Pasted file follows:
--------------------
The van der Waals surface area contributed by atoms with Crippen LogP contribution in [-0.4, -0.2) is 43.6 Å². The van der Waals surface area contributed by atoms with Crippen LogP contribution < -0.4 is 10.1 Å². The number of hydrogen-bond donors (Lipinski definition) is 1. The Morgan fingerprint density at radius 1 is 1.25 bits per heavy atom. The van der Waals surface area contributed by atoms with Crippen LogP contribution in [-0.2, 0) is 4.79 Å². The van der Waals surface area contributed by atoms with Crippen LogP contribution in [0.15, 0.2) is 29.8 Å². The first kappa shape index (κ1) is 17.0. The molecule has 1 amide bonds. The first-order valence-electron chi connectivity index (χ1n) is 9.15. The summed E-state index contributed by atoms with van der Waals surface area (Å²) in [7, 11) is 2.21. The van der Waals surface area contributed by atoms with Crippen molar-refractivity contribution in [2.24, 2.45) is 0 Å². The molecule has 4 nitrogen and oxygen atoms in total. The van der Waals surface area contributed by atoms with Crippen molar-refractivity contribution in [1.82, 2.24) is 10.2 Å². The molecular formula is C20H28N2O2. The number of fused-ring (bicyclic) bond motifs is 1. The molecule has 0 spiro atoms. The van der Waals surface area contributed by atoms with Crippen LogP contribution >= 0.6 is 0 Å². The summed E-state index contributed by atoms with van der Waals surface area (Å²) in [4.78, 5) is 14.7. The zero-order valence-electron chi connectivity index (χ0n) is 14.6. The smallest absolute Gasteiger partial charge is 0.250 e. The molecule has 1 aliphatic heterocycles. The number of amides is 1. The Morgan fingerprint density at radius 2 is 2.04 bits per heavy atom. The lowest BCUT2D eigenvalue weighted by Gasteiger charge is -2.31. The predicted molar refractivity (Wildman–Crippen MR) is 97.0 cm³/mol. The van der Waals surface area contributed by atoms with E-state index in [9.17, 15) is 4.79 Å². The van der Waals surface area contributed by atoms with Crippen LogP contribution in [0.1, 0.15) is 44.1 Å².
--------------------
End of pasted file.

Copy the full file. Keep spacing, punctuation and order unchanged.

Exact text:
The van der Waals surface area contributed by atoms with Crippen LogP contribution in [-0.4, -0.2) is 43.6 Å². The van der Waals surface area contributed by atoms with Crippen LogP contribution < -0.4 is 10.1 Å². The number of hydrogen-bond donors (Lipinski definition) is 1. The Morgan fingerprint density at radius 1 is 1.25 bits per heavy atom. The van der Waals surface area contributed by atoms with Crippen LogP contribution in [-0.2, 0) is 4.79 Å². The van der Waals surface area contributed by atoms with Crippen LogP contribution in [0.15, 0.2) is 29.8 Å². The first kappa shape index (κ1) is 17.0. The molecule has 1 amide bonds. The first-order valence-electron chi connectivity index (χ1n) is 9.15. The summed E-state index contributed by atoms with van der Waals surface area (Å²) in [7, 11) is 2.21. The van der Waals surface area contributed by atoms with Crippen molar-refractivity contribution in [2.24, 2.45) is 0 Å². The molecule has 4 nitrogen and oxygen atoms in total. The van der Waals surface area contributed by atoms with Crippen molar-refractivity contribution in [1.82, 2.24) is 10.2 Å². The molecular formula is C20H28N2O2. The number of fused-ring (bicyclic) bond motifs is 1. The molecule has 0 spiro atoms. The van der Waals surface area contributed by atoms with Crippen LogP contribution >= 0.6 is 0 Å². The summed E-state index contributed by atoms with van der Waals surface area (Å²) in [4.78, 5) is 14.7. The zero-order valence-electron chi connectivity index (χ0n) is 14.6. The smallest absolute Gasteiger partial charge is 0.250 e. The molecule has 1 aliphatic heterocycles. The number of amides is 1. The Morgan fingerprint density at radius 2 is 2.04 bits per heavy atom. The lowest BCUT2D eigenvalue weighted by Gasteiger charge is -2.31. The predicted molar refractivity (Wildman–Crippen MR) is 97.0 cm³/mol. The van der Waals surface area contributed by atoms with E-state index in [9.17, 15) is 4.79 Å². The van der Waals surface area contributed by atoms with Crippen LogP contribution in [0.1, 0.15) is 44.1 Å².